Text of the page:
Every four years, the world comes down with a severe case of World Cup fever. Thousands of frenzied fans pack themselves into stadiums, wear outrageous costumes, paint their faces and wave banners. Hundreds of thousands of people gather in front of a TV to root fervently for their team.
Sport brings people together. That's why Mercy Corps uses sports in many of its programs to promote tolerance, reinforce social messages and help traumatized youth.
The agency's programs vary from country to country, says Nathan Plowman. As Mercy Corps’ Sport for Change advisor, it's Plowman's job to figure out how sport can be incorporated into the design of programs to help achieve its goals, like building peace or fostering inclusion.
In Kenya, we put members of different tribes on the same soccer or volleyball team to help ease tensions resulting from post-election violence in 2007. And part of our program in Colombia to reduce violence against women includes getting more than 4,000 kids to play soccer together.
Plowman says that program is a good example of how "sport provides a learning moment" for kids, who learn values like respect, fairness, honesty and self-control, break down gender-based stereotypes and improve their tolerance of others.
But do these programs provide lasting results? The short answer is yes.
In some parts of Liberia, myths about HIV/AIDS transmission are commonplace. We taught youth how to prevent HIV/AIDS transmission in five villages, but used sport to reinforce the message in only three of them. When Mercy Corps surveyed participants three years later, those who participated in the soccer program remembered what they learned at higher rates than the others.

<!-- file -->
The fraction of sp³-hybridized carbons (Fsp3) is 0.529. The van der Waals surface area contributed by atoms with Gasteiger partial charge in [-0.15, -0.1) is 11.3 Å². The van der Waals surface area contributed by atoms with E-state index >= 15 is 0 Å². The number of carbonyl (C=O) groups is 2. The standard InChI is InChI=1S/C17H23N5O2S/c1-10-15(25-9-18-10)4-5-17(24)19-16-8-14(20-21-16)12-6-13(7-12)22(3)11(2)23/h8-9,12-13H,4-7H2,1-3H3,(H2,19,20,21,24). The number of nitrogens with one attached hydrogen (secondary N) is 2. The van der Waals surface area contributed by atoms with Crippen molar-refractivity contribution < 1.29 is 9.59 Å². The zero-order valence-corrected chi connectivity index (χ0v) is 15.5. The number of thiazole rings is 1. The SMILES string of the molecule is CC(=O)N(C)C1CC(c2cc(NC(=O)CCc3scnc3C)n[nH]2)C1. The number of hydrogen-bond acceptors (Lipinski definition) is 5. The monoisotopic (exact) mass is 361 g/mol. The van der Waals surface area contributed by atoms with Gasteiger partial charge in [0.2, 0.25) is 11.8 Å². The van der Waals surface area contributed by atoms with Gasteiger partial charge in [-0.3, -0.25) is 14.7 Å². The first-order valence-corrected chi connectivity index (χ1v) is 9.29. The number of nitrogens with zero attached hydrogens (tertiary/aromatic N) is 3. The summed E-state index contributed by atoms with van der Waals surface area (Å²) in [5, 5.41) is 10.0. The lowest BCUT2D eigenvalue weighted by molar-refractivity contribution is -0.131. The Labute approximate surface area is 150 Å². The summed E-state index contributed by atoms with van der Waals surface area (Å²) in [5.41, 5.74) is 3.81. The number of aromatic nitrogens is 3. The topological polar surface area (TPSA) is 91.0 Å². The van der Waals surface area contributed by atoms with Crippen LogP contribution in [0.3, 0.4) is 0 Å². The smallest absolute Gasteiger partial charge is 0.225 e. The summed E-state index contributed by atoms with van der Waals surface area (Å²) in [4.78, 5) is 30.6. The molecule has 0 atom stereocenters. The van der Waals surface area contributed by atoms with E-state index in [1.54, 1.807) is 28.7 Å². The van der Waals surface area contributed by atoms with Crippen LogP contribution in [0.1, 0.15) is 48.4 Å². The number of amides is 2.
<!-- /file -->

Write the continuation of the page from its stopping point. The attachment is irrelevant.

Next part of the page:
Plowman also points out that Mercy Corps has successfully used sports to help kids recover emotionally after disasters. After the earthquake in Sichuan, China, we trained dozens of teachers, parents and caregivers how to help over 30,000 kids cope with the trauma they experienced as a result. Kids were given a workbook full of easy-to-understand earthquake information to help dispel lingering fears and misconceptions. Games were a part of the program, too.
According to Plowman, these sport-related activities provided a healthy outlet for stress relief, helped kids regain some of their self-esteem and made them feel safe again. Many teachers reported that children were happier and less afraid.
Today we’re introducing this same program to youth in Haiti affected by the January earthquake. We’ll train over 50 coaches and youth workers in Port-au-Prince on using sport and games to restore the self-confidence of more than 1,500 earthquake-affected kids.
As Plowman points out, programs like these support larger goals: In Haiti, the hope is that these kids won't be plagued by psychological problems later in life, and can become the leaders who will shape Haiti’s future. Watching the World Cup is a welcome distraction. But giving them a chance to play their own games is a victory for their futures.